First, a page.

Are All Transgender People Born that Way?
One Brown University researcher thinks "maybe not" and got thrown under the bus for it by the university.
A few days ago Lisa Littman, a Brown University assistant professor who wrote about "rapid-onset gender dysphoria," found herself and her work getting more attention than she bargained for.
In her study, she asked questions of the parents of teens and young adults who suddenly, after no previous history, identified as transgender. About 21% of those parents reported that their children had one or more friends who came out as transgender at around the same time; 20% reported an increase in their child's social media use; and 45% reported both. In addition, 62% reported their child had been diagnosed with one or more psychiatric disorders or neurodevelopmental disabilities before the transgender issue suddenly arose.
Note that Littman's finding applies only to "rapid-onset gender dysphoria" and not to all cases of gender dysphoria. Her study also had various limitations that stem from the difficulty of finding a large sample of parents whose children had experienced rapid-onset gender dysphoria. But the problems were not out of the ordinary for this kind of research, and she acknowledged them, calling for more research on the topic.
Transgender activists were apparently irate at the suggestion that maybe not all transgender people are just "born that way" (as the slogan goes). They cranked up the outrage machine. Brown University, which had published a new note highlighting the study, caved in to pressure to withdraw the news note and issued what was essentially an apology.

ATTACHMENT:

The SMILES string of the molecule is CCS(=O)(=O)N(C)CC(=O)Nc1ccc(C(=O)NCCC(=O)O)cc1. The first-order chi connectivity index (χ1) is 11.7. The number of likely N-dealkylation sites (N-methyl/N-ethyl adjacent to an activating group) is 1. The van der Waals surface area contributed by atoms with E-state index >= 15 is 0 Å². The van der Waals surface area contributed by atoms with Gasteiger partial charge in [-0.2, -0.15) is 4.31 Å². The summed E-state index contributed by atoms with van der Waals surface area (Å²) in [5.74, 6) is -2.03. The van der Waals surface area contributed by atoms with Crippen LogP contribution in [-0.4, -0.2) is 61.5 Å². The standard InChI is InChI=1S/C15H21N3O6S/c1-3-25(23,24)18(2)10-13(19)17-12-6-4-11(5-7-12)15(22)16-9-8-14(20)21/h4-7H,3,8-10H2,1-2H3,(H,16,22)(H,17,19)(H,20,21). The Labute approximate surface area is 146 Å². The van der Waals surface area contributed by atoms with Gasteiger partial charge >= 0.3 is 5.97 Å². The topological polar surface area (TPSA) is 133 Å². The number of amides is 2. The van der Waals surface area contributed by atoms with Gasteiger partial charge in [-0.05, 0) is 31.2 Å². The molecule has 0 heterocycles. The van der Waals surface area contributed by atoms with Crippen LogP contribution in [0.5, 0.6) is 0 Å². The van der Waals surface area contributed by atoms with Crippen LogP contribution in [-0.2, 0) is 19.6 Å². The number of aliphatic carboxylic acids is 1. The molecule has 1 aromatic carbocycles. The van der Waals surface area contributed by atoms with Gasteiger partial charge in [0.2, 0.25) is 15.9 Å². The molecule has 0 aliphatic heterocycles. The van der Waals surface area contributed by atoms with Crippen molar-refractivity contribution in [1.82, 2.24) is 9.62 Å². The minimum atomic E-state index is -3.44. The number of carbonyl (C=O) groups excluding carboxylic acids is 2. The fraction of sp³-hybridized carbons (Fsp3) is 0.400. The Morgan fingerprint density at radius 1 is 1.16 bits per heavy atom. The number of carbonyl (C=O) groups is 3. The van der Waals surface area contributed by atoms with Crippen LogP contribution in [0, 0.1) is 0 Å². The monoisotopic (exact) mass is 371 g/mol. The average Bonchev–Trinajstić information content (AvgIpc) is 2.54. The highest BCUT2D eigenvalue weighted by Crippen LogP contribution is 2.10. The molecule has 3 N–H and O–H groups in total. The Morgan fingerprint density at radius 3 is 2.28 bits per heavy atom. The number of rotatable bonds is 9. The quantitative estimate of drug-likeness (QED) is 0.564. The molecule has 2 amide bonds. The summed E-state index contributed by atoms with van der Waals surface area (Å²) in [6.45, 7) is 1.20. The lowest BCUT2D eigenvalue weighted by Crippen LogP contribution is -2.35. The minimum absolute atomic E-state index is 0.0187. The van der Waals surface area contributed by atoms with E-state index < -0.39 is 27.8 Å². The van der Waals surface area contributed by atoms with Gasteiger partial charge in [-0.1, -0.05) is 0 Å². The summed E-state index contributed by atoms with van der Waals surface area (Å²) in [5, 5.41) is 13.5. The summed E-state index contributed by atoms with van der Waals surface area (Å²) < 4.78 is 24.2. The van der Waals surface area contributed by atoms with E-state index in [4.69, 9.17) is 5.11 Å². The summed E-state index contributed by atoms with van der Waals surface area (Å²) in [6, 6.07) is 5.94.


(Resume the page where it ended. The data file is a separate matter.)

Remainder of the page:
This reminded me of when I drew the ire of transgender activists two years ago. You can read about that whole ridiculous incident here. I got all sorts of nasty emails for about a day and a half. One charmer, who claimed to be in San Diego, wrote, "Your days are numbered and we're coming after you! UCSD will soon be free of your ignorant bigot ass!" (Of course, I don't work for UCSD; I teach at USD, but whatever.) Another wrote, "Can't wait for the shaming to begin, Gail. You will never be off the hook, you will always be shamed for being a racist ignorant bigot. Kill yourself now because these next years will be brutal. You will be fired professor [c-word]." And there were plenty more. (And this fuss was for testimony that was generally supportive of the idea that one's unwillingness to conform to conventional notions of masculinity or femininity is no business of the government's. My main point relating to transgenderism was simply that Title IX's prohibition on sex discrimination does not require schools to assign transgender students to any particular locker room or bathroom. But mobs tend not to have read the things that they claim set them off.)
One difference between my case and Littman's is that, despite numerous calls for my firing, USD never did anything other than quietly support my academic freedom. But here's something that probably won't be different for Littman: By the second day, supportive messages from around the country started rolling in for me. My law school even got a lovely contribution from an alumnus. Pretty quickly those supportive messages vastly outnumbered the critical ones. I suspect they will for Littman too. Brown, on the other hand, needs to learn that not everyone thinks it covered itself in glory.
If you've a mind to you can register your support for free inquiry (or your lack of support for a university that caves to howling mobs) by signing this petition. There is also contact information there if you would like to send your own message.